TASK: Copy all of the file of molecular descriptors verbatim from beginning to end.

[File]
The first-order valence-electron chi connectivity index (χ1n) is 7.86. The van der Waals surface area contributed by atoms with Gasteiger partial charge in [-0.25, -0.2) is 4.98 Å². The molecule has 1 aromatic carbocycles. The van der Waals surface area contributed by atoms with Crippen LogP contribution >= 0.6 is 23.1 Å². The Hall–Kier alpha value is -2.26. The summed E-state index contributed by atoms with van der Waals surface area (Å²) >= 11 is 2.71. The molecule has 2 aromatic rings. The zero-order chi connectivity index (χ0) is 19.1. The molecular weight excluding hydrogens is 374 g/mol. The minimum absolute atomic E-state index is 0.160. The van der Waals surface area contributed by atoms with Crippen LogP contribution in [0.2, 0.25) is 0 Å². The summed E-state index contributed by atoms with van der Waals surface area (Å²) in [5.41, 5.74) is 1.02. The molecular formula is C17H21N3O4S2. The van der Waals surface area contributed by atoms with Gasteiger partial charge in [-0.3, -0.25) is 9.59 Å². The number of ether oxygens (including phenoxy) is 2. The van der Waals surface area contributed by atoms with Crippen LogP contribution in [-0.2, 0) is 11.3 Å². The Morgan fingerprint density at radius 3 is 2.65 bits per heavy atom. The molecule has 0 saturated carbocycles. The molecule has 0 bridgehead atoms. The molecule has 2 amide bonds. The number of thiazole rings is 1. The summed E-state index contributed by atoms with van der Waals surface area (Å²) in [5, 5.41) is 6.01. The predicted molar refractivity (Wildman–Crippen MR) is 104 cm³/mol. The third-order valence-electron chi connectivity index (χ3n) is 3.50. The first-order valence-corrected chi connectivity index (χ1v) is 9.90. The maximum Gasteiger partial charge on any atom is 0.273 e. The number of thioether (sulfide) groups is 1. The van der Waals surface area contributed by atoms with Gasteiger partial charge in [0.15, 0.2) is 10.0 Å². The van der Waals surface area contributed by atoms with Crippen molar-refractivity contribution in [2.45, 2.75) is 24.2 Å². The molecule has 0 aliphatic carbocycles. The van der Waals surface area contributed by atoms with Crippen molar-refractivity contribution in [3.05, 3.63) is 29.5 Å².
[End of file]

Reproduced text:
The first-order valence-electron chi connectivity index (χ1n) is 7.86. The van der Waals surface area contributed by atoms with Gasteiger partial charge in [-0.25, -0.2) is 4.98 Å². The molecule has 1 aromatic carbocycles. The van der Waals surface area contributed by atoms with Crippen LogP contribution >= 0.6 is 23.1 Å². The Hall–Kier alpha value is -2.26. The summed E-state index contributed by atoms with van der Waals surface area (Å²) >= 11 is 2.71. The molecule has 2 aromatic rings. The zero-order chi connectivity index (χ0) is 19.1. The molecular weight excluding hydrogens is 374 g/mol. The minimum absolute atomic E-state index is 0.160. The van der Waals surface area contributed by atoms with Crippen LogP contribution in [0.2, 0.25) is 0 Å². The summed E-state index contributed by atoms with van der Waals surface area (Å²) in [5.41, 5.74) is 1.02. The molecular formula is C17H21N3O4S2. The van der Waals surface area contributed by atoms with Gasteiger partial charge in [-0.3, -0.25) is 9.59 Å². The number of ether oxygens (including phenoxy) is 2. The van der Waals surface area contributed by atoms with Crippen LogP contribution in [-0.2, 0) is 11.3 Å². The Morgan fingerprint density at radius 3 is 2.65 bits per heavy atom. The molecule has 0 saturated carbocycles. The molecule has 0 bridgehead atoms. The molecule has 2 amide bonds. The number of thiazole rings is 1. The summed E-state index contributed by atoms with van der Waals surface area (Å²) in [5, 5.41) is 6.01. The predicted molar refractivity (Wildman–Crippen MR) is 104 cm³/mol. The third-order valence-electron chi connectivity index (χ3n) is 3.50. The first-order valence-corrected chi connectivity index (χ1v) is 9.90. The maximum Gasteiger partial charge on any atom is 0.273 e. The number of thioether (sulfide) groups is 1. The van der Waals surface area contributed by atoms with Gasteiger partial charge in [0.15, 0.2) is 10.0 Å². The van der Waals surface area contributed by atoms with Crippen molar-refractivity contribution in [2.45, 2.75) is 24.2 Å². The molecule has 0 aliphatic carbocycles. The van der Waals surface area contributed by atoms with Crippen molar-refractivity contribution in [3.05, 3.63) is 29.5 Å².